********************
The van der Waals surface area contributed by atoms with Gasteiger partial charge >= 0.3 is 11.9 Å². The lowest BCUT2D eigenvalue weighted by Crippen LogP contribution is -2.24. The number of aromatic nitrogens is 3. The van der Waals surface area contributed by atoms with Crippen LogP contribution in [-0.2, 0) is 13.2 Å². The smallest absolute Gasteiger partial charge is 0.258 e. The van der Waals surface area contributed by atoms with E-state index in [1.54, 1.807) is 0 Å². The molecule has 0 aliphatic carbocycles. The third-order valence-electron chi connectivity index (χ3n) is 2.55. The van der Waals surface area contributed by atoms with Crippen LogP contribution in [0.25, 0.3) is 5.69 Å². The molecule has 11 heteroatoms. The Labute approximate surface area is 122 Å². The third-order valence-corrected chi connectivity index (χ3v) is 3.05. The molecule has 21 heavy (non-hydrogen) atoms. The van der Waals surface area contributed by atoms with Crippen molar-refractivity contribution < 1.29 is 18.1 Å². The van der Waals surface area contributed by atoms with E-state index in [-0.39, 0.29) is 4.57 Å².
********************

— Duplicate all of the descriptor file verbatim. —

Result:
The van der Waals surface area contributed by atoms with Gasteiger partial charge >= 0.3 is 11.9 Å². The lowest BCUT2D eigenvalue weighted by Crippen LogP contribution is -2.24. The number of aromatic nitrogens is 3. The van der Waals surface area contributed by atoms with Crippen LogP contribution in [-0.2, 0) is 13.2 Å². The smallest absolute Gasteiger partial charge is 0.258 e. The van der Waals surface area contributed by atoms with E-state index in [1.54, 1.807) is 0 Å². The molecule has 0 aliphatic carbocycles. The third-order valence-electron chi connectivity index (χ3n) is 2.55. The van der Waals surface area contributed by atoms with Crippen LogP contribution in [0.25, 0.3) is 5.69 Å². The molecule has 11 heteroatoms. The Labute approximate surface area is 122 Å². The third-order valence-corrected chi connectivity index (χ3v) is 3.05. The molecule has 21 heavy (non-hydrogen) atoms. The van der Waals surface area contributed by atoms with Crippen molar-refractivity contribution < 1.29 is 18.1 Å². The van der Waals surface area contributed by atoms with E-state index in [-0.39, 0.29) is 4.57 Å².